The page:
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    History of cricket's oldest culture war: best goaltender or best batsman?

    Alec Stewart's punch gave him the advantage over Jack Russell, but he sympathized with the plight of his opponent. Photo: Russell Boyes REUTERS

    In England's last Test match, Ben Fawkes showed his wicket-handling at his best.

    In the 152nd over of New Zealand's second innings at Wellington, Kane Williamson took a splinter of sharp an edge so thin the referee didn't notice, but Fawkes caught it and convinced Ben Stokes to reconsider. he went back for a run; Fawkes noticed that the bat was not grounded and was released from bail.

    Bracewell's lazy run, now sitting in the barn.

    FOLLOW #NZvENG LIVE:
    👉https://t.co/15hBMuWc81👈 pic.twitter.com/EScEHI6xok

    — 🏏Flashscore Cricket Commentators (@FlashCric) February 27, 2023 < p>Head coach Brandon McCallum said Fawkes even had Daryl Mitchell beat bouncer Stuart Broad: “He went to the stumps to influence the game and got the wicket." Thus, two, and perhaps even three wickets on an obedient field bore the stamp of Fawkes' creativity, ingenuity and skill.

    And yet for Foaks this is still not enough. He is replaced on the Test squad by Johnny Bairstow, who spent six Test centuries as a batsman in 2022 and is believed in England to offer more runs as the number 7 batsman.

    Pick the best wicket or batsman most likely to score the most points? This is a new discussion, but also a very old one. And it is one that is laced with a cultural as well as cricket dimension. Defending a professional goalkeeper is not just a cricket argument; it's also, on some level, a nostalgic argument for an era when teams actually chose their best goalkeeper. Except, of course, that it's rarely been that easy.

    'If only Ames could hold like Duckworth, or Duckworth could punch like Ames'

    In September 1928, England sailed for the Ashes. tour of Australia. On board the SS Otranto, George Duckworth told Les Ames, “Only one wicket-keeper can play in each of the trials, and that means you or I… It depends on who isn't chosen to help the other.” in every way"

    When the team arrived in Australia, P. G. Fender, captain of Surrey, who was covering the tour as a journalist, wrote: “I found everyone deploring that Ames couldn't hold up like Duckworth, or that Duckworth couldn't hit, like Ames, but there were no two opinions, up to this stage, regarding Duckworth's great ability as a wicket.”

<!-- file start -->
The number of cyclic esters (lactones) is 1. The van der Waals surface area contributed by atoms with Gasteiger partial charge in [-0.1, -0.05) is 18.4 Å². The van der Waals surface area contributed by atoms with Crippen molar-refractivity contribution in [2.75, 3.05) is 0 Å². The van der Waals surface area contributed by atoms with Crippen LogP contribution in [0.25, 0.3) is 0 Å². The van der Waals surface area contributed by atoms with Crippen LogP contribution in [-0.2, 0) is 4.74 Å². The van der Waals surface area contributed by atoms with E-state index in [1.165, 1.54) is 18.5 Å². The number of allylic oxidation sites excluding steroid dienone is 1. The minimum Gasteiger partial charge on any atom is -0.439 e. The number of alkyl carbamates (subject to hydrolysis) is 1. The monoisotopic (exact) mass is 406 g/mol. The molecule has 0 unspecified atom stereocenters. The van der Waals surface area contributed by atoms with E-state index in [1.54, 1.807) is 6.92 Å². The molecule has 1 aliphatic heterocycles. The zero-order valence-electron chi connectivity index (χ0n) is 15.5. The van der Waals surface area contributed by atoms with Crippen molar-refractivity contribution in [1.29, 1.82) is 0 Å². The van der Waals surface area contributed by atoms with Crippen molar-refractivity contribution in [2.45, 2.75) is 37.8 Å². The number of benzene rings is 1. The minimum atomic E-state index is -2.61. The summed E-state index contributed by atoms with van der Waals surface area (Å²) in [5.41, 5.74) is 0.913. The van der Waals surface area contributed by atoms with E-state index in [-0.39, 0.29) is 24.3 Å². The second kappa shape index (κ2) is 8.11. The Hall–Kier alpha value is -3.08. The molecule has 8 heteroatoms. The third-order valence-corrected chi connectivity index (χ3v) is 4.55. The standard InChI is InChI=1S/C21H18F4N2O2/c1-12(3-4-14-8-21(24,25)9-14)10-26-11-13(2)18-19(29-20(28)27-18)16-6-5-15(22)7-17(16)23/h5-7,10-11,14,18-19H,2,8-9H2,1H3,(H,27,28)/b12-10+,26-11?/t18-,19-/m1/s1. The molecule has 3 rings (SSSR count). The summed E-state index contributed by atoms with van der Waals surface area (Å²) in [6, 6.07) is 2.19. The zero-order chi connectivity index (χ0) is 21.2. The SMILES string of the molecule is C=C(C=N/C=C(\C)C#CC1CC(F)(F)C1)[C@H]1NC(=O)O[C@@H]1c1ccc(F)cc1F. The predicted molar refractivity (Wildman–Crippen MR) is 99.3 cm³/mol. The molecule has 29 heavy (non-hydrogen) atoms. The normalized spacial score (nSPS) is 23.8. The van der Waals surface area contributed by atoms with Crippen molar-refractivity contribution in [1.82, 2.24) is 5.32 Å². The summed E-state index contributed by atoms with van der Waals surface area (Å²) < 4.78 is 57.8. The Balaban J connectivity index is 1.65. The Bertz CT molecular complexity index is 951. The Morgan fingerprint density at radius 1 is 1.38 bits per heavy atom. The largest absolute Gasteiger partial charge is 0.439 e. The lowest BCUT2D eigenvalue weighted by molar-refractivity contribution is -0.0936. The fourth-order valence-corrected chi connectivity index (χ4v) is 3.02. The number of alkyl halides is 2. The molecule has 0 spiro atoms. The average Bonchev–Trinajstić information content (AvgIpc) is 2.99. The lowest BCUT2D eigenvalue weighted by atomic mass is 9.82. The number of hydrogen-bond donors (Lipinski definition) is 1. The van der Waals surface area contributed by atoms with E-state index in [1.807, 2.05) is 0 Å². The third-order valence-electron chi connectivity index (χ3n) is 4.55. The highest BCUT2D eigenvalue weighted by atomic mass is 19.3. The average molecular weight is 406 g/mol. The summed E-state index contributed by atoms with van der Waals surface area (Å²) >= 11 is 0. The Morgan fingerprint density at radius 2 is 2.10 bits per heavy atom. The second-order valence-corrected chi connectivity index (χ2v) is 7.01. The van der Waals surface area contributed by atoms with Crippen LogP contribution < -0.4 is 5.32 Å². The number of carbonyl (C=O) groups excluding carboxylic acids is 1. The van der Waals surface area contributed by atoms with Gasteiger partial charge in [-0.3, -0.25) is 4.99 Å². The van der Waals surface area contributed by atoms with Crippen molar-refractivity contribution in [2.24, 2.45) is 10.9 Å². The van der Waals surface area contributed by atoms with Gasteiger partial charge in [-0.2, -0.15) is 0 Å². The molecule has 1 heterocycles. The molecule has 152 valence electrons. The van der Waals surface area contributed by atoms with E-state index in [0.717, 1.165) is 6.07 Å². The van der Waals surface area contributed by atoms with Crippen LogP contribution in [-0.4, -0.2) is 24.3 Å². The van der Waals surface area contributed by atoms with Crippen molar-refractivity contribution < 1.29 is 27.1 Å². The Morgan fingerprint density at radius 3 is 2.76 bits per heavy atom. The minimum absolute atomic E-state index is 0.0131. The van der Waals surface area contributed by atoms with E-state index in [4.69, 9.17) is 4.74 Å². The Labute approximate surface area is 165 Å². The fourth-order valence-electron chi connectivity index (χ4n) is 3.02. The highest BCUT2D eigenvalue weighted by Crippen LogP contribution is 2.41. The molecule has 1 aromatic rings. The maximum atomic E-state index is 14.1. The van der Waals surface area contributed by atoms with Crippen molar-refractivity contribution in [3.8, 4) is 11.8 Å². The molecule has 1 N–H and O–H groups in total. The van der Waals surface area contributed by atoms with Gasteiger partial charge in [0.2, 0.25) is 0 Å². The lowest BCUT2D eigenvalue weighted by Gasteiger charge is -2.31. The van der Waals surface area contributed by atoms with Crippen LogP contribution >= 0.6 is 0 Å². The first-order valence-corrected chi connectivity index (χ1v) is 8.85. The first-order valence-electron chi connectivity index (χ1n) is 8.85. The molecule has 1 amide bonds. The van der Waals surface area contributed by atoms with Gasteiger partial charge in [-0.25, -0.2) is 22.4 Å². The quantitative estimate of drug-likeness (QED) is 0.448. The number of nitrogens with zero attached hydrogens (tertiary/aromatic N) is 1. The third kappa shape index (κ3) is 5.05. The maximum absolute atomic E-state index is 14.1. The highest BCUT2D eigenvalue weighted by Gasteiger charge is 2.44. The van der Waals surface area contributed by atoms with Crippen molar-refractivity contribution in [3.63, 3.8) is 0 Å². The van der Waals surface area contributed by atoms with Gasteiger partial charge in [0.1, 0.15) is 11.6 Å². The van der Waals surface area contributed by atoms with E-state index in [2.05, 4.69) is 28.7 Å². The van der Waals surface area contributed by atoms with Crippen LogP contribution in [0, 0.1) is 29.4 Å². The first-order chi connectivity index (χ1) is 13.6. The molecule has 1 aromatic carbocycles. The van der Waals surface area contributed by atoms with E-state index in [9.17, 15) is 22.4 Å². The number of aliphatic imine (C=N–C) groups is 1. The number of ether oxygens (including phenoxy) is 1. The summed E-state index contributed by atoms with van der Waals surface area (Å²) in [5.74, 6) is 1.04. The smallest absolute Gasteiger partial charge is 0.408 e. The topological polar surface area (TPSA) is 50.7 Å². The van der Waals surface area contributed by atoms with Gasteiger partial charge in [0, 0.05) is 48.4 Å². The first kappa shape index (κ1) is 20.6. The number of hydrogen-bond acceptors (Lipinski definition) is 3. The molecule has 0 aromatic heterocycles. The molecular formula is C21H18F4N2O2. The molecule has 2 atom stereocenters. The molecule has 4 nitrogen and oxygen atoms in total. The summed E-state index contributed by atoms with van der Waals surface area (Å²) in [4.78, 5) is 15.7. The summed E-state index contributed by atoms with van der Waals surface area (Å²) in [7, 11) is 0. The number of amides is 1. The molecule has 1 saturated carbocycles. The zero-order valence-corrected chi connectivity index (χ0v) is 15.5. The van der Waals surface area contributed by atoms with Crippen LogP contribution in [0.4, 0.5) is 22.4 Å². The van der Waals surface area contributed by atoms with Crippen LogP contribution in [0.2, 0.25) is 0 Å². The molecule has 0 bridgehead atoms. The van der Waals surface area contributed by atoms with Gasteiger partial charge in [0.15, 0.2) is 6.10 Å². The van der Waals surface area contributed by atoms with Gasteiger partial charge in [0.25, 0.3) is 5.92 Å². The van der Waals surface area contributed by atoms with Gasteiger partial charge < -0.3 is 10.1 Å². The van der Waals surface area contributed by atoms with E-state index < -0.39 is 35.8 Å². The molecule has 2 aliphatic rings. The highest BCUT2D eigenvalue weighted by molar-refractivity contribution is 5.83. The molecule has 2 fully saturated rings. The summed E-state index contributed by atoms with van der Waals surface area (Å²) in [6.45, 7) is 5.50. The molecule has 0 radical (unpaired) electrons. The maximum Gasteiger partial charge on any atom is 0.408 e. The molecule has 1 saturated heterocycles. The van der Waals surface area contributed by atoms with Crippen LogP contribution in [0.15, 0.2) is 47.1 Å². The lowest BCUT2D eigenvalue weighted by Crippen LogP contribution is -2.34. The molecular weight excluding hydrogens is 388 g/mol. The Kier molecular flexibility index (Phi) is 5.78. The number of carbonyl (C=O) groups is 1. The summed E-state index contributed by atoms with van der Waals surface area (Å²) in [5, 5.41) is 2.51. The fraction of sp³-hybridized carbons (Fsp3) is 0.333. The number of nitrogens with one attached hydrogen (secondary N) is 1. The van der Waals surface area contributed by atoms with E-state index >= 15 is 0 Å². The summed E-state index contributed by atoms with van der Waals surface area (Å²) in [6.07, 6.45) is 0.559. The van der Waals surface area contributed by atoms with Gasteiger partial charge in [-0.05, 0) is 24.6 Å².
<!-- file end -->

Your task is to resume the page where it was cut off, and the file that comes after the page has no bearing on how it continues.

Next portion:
As 93 years later, the identity of the England goalkeeper was constantly discussed in the run-up to the Ashes. And, as now, there was a certain clarity in the debate: one would expect one candidate to offer more behind the stumps, another in front of them.

    In the early years of Test cricket, the wicket was the preserve of specialists. “Sticky gates”, when the field dried up after being left open in the rain, behaved erratically; Standing up to spinners in such conditions required profound skill, especially without helmets or even adequate gloves to provide protection. Jack Blackham, the Australian goalkeeper who played in the first Test match in 1877, gave a simple piece of advice to would-be goalkeepers: “Drop it and go bowling.” ball after ball in an era of high odds meant that choosing goalkeepers partly to bat them was seen as a risk that could compromise their core skill.

    The conventional wisdom is that sides should choose the best goaltender and then worry about where they bat. Herbert Strudwick played 28 Tests for England from 1910–26; he averaged 7.9 points, with more than half of them in 11th place.

    In keeping with these traditions, Duckworth was selected in all five Ashes tests in 1928/29. The decision was confirmed by England's 4-1 series victory; Duckworth made 13 catches and one dead end. But for all his batsmanship, Duckworth often batted at age 11 for England; he averaged 14.6 in his 24 Tests, finishing last in nine Tests.

    These restrictions led Duckworth to eventually become the England goalkeeper. Ames, as Fender wrote, was universally recognized as the lowest Duckworth behind the stumps. But he opened up new opportunities for them.